Office of the Attorney General News Release Archive


Tuesday, December 7, 1999

CORNYN NAMES FORMER FBI DIRECTOR WILLIAM SESSIONS AS TEXAS EXILE STATE CHAIR

AUSTIN - Texas Attorney General John Cornyn announced today the appointment of former FBI Director William Sessions as state chair of Texas Exile, a statewide initiative funded by a grant from the Governor's Criminal Justice Division, aimed at reducing gun crime.

"William Sessions has had a distinguished career as a law enforcement official, attorney and federal judge. I am pleased to have him head up our Texas Exile team," Cornyn said.

Sessions's lifelong calling began in 1958 when he started a private practice in Waco. In 1969, he was selected by President Richard Nixon to head the government operations division of the United States Justice Department and in 1971 was named U.S. Attorney for the Western District of Texas.

In 1974, Sessions became a federal judge for the Western District Court in El Paso and in 1979, he was appointed to the post of Chief Federal Judge of the San Antonio district. It was during his tenure there where he presided over the trial of his murdered predecessor, Judge John Wood. Sessions was appointed by President Ronald Reagan in 1987 as the head of the FBI, a position he held until 1993.

"Texas Exile brings an innovative approach to law enforcement in our state, and it is my honor to help coordinate this important initiative. I want to thank Attorney General Cornyn for this opportunity," Sessions said.

Texas Exile is modeled after Project Exile, a program developed in Richmond, Virginia to reduce gun crime. In 1997, Richmond had the second highest murder rate in the nation. To make their streets safe again, law enforcement began an intense effort to keep guns out of the hands of criminals. In September, Governor George W. Bush announced a grant to Attorney General Cornyn's office for $1.6 million to kick off Texas Exile.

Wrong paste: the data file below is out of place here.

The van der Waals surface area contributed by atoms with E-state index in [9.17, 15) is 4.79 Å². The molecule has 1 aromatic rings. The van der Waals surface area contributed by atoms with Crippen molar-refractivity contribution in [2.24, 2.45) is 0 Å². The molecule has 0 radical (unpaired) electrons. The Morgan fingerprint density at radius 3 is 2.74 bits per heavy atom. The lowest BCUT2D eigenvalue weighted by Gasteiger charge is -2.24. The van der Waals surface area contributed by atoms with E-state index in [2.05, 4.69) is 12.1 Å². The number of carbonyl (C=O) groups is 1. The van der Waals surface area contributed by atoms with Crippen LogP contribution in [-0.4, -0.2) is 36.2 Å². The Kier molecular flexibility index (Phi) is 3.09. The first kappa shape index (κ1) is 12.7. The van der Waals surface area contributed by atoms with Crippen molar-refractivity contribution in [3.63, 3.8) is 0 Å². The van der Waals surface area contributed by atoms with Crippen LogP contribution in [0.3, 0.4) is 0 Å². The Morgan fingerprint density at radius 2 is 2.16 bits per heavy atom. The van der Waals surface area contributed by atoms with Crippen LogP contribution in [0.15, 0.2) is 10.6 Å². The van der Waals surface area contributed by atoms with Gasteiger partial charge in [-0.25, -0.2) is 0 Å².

Under Texas Exile, eight prosecutors will concentrate solely on prosecuting criminals who illegally carry guns. These prosecutors will use federal and state gun statutes to seek the longest possible sentence for these criminals. The goal is to not only keep criminals off the street, but also to keep them in jail longer.

Additionally the Attorney General's public awareness campaign slogan "Gun Crime Means Hard Time" will be taken to the streets of Texas cities through billboards, radio and television advertising.

By taking advantage of these same federal statutes, Texas Exile ensures any convicted felon or drug trafficker caught with a gun will be sentenced to five years in prison. These sentences increase if the felon was involved in any criminal activity when arrested. Habitual violent offenders are essentially exiled from city streets, and potential offenders are discouraged by the threat of harsh prison terms.

Since the beginning of the program in Richmond, over 300 criminals have been convicted and removed from the streets. The murder rate has dropped by 33 percent and the rate of violent crime has decreased by almost 50 percent.

Attorney General Cornyn began a statewide rollout of Texas Exile Monday in Dallas, joined by Mayor Ron Kirk, U.S. Attorney Paul Coggins and a representative from Dallas District Attorney Bill Hill's office. For the next two weeks, Cornyn will introduce Texas Exile in Houston, Austin, San Antonio, Corpus Christi, Brownsville, Tyler, Beaumont and El Paso.

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Contact Mark Heckmann, Heather Browne, or Tom Kelley at (512) 463-2050